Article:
Just like all commodities, these commodity crops are globally traded and transported. In basically all industrial countries (as well as those striving to become such countries), policies and subsidiary systems have been installed that reward those farmers who consolidate their farms as larger units and firms to produce the highest quantities possible of primary raw materials from a handful of crops, like soy beans, maize, oilseed rape, wheat or cotton. These industrial agro-food systems rely on external inputs such as fossil fuel, synthetic pesticides and fertilisers to support the large-scale production of these few commodity crops bred primarily, if not exclusively, for yields. In the breeding programmes of the high yield varieties used in these industrial systems, little consideration was given to adaptation to local conditions and resistance against pests and diseases.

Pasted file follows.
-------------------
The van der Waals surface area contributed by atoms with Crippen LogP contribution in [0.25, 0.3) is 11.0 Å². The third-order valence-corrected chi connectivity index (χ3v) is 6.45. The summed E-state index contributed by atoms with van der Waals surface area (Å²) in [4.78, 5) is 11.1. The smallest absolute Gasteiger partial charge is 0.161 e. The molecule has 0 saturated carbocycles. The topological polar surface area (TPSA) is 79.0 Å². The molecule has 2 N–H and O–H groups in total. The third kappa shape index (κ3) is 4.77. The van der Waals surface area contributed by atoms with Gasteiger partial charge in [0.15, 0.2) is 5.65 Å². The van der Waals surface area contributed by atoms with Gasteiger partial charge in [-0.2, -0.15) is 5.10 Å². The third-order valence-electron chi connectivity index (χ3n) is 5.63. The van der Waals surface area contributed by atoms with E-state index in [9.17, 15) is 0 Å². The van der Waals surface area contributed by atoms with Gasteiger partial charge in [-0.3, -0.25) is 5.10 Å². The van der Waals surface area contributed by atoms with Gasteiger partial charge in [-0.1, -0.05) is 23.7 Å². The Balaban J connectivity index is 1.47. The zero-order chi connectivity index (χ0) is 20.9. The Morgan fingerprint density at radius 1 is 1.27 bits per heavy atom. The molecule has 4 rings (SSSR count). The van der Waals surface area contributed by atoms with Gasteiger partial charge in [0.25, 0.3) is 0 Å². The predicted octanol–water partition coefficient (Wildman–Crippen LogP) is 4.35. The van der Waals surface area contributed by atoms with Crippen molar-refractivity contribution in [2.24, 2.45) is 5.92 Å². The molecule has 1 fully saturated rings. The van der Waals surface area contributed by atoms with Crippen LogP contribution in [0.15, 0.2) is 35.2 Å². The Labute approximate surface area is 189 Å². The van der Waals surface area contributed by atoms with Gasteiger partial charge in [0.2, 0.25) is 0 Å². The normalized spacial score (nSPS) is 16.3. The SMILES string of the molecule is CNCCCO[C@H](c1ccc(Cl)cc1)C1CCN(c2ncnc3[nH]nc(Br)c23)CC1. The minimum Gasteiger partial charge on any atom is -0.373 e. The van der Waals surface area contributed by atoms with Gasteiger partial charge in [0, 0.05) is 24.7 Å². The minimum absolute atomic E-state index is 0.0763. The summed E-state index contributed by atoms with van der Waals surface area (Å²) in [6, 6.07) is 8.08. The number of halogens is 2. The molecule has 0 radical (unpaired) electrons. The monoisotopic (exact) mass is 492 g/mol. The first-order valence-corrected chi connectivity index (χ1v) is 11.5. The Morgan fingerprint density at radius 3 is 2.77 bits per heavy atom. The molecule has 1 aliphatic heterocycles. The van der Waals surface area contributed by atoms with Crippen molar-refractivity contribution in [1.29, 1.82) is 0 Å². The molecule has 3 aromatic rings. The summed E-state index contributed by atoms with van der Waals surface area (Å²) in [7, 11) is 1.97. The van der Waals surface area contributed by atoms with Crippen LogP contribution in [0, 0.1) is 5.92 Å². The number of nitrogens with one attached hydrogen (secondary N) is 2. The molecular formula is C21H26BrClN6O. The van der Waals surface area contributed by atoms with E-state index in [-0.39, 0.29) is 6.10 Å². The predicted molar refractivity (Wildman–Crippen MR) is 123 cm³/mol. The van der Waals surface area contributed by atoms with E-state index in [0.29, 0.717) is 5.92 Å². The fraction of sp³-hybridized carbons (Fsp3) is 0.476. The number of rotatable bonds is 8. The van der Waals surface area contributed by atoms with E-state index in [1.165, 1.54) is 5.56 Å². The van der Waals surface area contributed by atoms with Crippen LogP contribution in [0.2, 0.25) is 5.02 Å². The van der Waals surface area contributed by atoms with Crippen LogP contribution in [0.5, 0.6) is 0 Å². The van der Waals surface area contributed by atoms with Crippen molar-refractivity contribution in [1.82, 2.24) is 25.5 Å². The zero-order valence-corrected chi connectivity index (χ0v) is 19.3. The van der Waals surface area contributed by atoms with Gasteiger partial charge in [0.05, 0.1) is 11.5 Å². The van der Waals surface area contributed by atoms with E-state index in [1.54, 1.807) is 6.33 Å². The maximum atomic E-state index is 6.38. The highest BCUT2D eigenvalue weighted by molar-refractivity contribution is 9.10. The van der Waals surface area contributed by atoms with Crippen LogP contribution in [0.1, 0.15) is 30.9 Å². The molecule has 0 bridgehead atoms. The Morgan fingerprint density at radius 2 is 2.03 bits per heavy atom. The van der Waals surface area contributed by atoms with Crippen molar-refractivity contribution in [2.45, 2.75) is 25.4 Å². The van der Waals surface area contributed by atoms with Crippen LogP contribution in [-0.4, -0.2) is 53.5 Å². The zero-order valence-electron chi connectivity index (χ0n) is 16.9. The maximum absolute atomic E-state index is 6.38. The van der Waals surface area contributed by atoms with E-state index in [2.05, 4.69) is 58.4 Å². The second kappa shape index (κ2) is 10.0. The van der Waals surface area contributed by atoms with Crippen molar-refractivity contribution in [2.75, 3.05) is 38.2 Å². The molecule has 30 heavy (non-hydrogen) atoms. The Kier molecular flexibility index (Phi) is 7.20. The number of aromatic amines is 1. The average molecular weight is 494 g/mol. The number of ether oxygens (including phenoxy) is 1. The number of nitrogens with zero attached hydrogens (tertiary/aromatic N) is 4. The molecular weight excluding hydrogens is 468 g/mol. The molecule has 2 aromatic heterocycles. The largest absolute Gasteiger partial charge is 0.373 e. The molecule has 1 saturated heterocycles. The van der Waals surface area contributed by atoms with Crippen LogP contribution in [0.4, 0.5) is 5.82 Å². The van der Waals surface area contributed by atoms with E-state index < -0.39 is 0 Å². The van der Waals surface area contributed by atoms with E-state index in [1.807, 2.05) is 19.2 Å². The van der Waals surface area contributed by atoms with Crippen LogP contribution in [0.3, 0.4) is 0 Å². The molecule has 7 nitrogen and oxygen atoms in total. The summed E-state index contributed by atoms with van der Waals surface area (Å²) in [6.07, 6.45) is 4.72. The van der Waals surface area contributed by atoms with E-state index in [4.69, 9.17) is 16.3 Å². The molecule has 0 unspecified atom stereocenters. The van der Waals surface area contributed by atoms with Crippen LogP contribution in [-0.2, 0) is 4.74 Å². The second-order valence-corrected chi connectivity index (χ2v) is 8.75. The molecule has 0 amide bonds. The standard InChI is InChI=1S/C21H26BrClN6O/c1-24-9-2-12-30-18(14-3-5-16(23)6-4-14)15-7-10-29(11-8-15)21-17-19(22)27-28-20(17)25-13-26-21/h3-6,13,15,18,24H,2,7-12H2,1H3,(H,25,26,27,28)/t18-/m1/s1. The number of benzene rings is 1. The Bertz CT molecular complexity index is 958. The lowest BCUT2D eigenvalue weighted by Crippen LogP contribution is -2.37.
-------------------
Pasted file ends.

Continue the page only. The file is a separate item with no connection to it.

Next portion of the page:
The concept of agroecology
Agroecology is inspiring more and more people as a concept for the transformation of current unsustainable agro-food systems into sustainable ones. In 1983, Miguel Altieri defined it as the application of ecological principles to agriculture, and it fundamentally includes farmers and builds on farmers’ knowledge. He proposed that agroecological systems should be based on five ecological principles: 1) recycling biomass and balancing nutrient flows and availability; 2) securing favourable soil conditions for plant growth by enhancing the organic matter; 3) minimising losses of solar radiation, water and nutrients by managing the microclimate and soil cover, and practising water harvesting; 4) enhancing biological and genetic diversification on cropland; and 5) enhancing beneficial biological interactions and minimising the use of pesticides.